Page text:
Choosing the right WooCommerce theme will naturally be largely subjective. “Beauty is in the eye of the beholder” as they say. But beauty is only skin deep. Here are some tips to consider before choosing a theme for your store.
Aesthetic ↑ Back to top
Don’t just search for a theme which ‘looks good’. It needs to be appropriate. A Ferrari looks great but isn’t the best choice of car for running to the shops and back.
Consider your audience, your brand and most importantly your products. Try to choose a theme you feel resonates with these three things in some way. Selling minimalist furniture? Look for a theme with whitespace and clean typography. Selling kids toys? Look for a playful theme with lots of bright colours… you get the idea.
If the theme you’re considering claims to be WooCommerce integrated then be sure to check all WooCommerce pages to be sure. Don’t forget pages like the ‘My Account’ section, the cart, and the checkout.
Release Frequency ↑ Back to top
Both WooCommerce and WordPress release updates with some regularity including several ‘big’ releases per year. These updates can sometimes cause errors in themes if they have not been tested thoroughly with the latest betas. It’s always worth checking a themes changelog to see that the developer is still regularly maintaining it. Also be sure to ask that the theme is compatible with the latest version of WordPress and WooCommerce before installing it.
To be sure a ‘WooCommerce compatible’ theme is truly compatible with the latest version of WooCommerce you can perform this quick check. Take a look at the demo and view the source. In the source code you will see a
generator meta tag which declares which WooCommerce version is active. It should look something like this:
<!-- WooCommerce Version --> <meta name="generator" content="WooCommerce 2.0.13" />
Check that the demo is running a current version of WooCommerce. If it’s a couple of versions out of date ask why and if it is very out-of-date, beware!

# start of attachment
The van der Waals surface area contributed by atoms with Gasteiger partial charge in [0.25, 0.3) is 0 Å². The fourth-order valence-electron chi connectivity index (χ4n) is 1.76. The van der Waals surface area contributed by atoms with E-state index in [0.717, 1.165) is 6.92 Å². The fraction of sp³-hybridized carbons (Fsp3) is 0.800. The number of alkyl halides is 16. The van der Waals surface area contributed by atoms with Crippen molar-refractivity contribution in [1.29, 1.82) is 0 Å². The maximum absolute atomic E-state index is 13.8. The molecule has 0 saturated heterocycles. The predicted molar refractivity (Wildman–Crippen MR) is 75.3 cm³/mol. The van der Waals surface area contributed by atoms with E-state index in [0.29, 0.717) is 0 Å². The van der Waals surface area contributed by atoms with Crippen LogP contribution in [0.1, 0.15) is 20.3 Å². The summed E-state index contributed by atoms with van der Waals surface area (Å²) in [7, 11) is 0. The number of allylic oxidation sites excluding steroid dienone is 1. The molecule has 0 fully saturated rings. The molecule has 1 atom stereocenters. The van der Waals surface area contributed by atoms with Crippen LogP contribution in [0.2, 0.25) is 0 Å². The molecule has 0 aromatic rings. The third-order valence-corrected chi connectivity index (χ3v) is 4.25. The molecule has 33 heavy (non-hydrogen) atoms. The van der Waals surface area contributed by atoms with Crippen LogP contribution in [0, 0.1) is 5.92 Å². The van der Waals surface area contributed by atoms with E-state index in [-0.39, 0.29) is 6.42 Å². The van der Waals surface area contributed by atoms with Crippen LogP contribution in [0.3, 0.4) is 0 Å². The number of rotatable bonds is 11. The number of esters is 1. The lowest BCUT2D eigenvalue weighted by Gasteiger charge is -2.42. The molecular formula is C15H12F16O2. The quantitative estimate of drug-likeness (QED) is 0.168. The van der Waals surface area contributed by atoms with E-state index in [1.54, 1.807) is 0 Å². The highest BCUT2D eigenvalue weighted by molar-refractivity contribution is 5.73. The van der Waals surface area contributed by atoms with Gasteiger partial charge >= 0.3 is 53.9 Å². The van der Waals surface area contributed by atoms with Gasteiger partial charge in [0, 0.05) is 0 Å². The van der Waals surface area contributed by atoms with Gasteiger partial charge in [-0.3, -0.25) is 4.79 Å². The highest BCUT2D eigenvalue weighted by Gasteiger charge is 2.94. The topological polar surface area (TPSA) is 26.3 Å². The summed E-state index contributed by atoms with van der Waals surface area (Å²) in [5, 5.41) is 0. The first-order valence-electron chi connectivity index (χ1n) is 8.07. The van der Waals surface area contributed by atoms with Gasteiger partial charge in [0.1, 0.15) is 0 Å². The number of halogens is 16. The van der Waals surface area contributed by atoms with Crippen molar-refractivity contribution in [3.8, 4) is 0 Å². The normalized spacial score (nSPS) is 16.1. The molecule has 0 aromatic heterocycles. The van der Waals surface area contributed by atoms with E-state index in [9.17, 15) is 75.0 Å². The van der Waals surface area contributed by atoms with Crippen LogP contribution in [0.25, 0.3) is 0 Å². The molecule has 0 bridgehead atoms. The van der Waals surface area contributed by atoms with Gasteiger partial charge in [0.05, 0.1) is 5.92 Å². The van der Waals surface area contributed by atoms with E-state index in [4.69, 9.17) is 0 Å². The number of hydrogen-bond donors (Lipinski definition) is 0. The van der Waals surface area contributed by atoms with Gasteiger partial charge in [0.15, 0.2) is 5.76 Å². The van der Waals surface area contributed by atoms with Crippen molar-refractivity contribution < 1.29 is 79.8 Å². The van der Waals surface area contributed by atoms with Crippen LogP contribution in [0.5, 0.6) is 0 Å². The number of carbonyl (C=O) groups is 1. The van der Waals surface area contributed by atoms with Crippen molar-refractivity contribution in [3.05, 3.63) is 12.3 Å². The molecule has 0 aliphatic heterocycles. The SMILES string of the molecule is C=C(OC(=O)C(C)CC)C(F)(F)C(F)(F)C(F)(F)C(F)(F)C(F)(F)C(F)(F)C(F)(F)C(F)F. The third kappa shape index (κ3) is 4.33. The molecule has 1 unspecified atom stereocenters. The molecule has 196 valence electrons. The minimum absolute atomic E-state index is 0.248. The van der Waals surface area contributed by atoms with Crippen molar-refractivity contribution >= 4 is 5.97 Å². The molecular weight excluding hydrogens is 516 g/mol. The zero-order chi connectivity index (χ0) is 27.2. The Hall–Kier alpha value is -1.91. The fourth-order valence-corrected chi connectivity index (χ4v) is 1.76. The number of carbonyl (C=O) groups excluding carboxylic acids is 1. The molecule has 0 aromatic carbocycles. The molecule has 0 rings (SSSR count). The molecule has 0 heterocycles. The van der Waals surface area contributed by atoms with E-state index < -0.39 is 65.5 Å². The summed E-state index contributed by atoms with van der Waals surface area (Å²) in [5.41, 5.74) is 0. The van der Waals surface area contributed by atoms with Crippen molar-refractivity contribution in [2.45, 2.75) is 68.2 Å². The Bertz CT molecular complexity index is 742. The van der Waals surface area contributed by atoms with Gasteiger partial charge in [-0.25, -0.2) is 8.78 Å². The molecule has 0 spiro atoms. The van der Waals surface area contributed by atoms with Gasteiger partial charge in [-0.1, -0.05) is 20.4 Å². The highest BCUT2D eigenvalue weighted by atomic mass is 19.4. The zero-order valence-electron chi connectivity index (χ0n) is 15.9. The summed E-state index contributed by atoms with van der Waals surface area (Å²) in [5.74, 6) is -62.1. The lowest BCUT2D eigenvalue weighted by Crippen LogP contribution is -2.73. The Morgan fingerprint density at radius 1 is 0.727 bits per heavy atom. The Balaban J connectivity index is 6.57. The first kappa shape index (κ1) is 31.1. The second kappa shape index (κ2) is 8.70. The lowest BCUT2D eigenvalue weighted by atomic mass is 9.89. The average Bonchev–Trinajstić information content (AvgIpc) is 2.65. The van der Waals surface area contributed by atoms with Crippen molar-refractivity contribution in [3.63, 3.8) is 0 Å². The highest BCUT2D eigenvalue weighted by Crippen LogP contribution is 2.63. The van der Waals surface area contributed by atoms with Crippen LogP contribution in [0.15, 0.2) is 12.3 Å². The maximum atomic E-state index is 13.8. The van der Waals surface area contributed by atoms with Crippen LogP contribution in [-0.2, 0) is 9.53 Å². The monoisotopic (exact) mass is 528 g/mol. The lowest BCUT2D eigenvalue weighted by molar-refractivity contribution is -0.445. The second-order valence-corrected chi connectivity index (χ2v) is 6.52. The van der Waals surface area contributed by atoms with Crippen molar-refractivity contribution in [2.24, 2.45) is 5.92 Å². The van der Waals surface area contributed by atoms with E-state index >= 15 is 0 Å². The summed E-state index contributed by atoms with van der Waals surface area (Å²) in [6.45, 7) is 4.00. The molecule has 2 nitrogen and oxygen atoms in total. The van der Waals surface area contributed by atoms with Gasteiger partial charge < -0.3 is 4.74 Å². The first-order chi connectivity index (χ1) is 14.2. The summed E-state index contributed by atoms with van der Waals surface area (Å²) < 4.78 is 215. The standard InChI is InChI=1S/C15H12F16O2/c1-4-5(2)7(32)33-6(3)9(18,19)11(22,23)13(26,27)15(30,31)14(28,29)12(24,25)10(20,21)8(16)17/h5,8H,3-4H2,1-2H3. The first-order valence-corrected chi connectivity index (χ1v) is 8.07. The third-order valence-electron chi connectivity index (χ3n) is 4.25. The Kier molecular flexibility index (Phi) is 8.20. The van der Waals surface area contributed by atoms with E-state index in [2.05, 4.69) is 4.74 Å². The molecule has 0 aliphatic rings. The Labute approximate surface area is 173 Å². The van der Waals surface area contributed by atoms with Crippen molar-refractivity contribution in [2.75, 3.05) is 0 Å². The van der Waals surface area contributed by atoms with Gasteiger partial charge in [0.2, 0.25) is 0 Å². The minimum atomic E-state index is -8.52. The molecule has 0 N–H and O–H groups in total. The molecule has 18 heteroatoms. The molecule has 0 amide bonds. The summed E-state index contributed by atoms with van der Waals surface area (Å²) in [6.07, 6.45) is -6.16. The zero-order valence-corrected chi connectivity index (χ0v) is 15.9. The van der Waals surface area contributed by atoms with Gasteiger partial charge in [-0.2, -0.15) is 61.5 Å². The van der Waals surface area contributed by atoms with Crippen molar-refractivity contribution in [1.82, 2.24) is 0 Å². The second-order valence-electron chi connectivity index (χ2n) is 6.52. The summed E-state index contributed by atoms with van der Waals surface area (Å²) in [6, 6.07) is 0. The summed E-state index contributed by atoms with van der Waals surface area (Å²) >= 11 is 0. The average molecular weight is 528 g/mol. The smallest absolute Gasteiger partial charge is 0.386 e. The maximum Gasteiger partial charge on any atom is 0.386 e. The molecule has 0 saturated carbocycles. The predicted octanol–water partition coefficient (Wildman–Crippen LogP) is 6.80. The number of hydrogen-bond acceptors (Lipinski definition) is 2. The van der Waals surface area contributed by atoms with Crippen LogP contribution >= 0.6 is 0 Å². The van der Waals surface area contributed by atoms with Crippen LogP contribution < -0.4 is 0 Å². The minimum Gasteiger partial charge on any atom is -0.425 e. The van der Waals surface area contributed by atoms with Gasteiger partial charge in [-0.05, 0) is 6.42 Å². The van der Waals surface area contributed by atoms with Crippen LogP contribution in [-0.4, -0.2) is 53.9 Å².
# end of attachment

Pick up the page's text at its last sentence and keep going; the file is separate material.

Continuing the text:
Support ↑ Back to top
Almost all WordPress themes and large plugins will contain bugs from time to time. If you find a bug you need to know that it will be patched quickly, or that you will at least be guided on how to fix it should it be a bug you’ve introduced yourself.
If you’re buying a premium theme check the theme shops support policy. If you’re using a theme from WordPress.org check how active the support forum is.
Custom Functionality ↑ Back to top
Another thing you might want to check is how much custom functionality is introduced by the theme. Some theme authors (ThemeForest authors are famous for this) bundle huge amounts of functionality in to their themes.
Things like custom sliders, shortcodes, widgets, layout managers and content builders are frequent inclusions. Be careful when choosing a theme like this. If you decide to switch themes at a later date you will lose all of the custom functionality that you may have come to rely upon. This can be extremely problematic if the functionality is interwoven throughout your entire web site. Imagine you’re using a [slider] shortcode on all of your product pages. When you switch themes you would need to go through all of your products to remove instances of that shortcode – not fun at all!
Our advice would be to always look for lightweight, lean themes and then add extra functionality via Plugins & extensions. That way when you switch themes the functionality remains.
Responsive ↑ Back to top
One last thing to consider when choosing a theme is the check whether it is ‘responsive’. Responsive Design simply means that it has been optimized for all devices, from handheld smart phones up to desktop computers / TVs.
This will once again come down to your audience, but it’s worth noting that the Web is swiftly diversifying and that people are using a plethora devices (smart phones, TVs, microwaves, you name it) to surf. You want to offer a great experience to all your customers!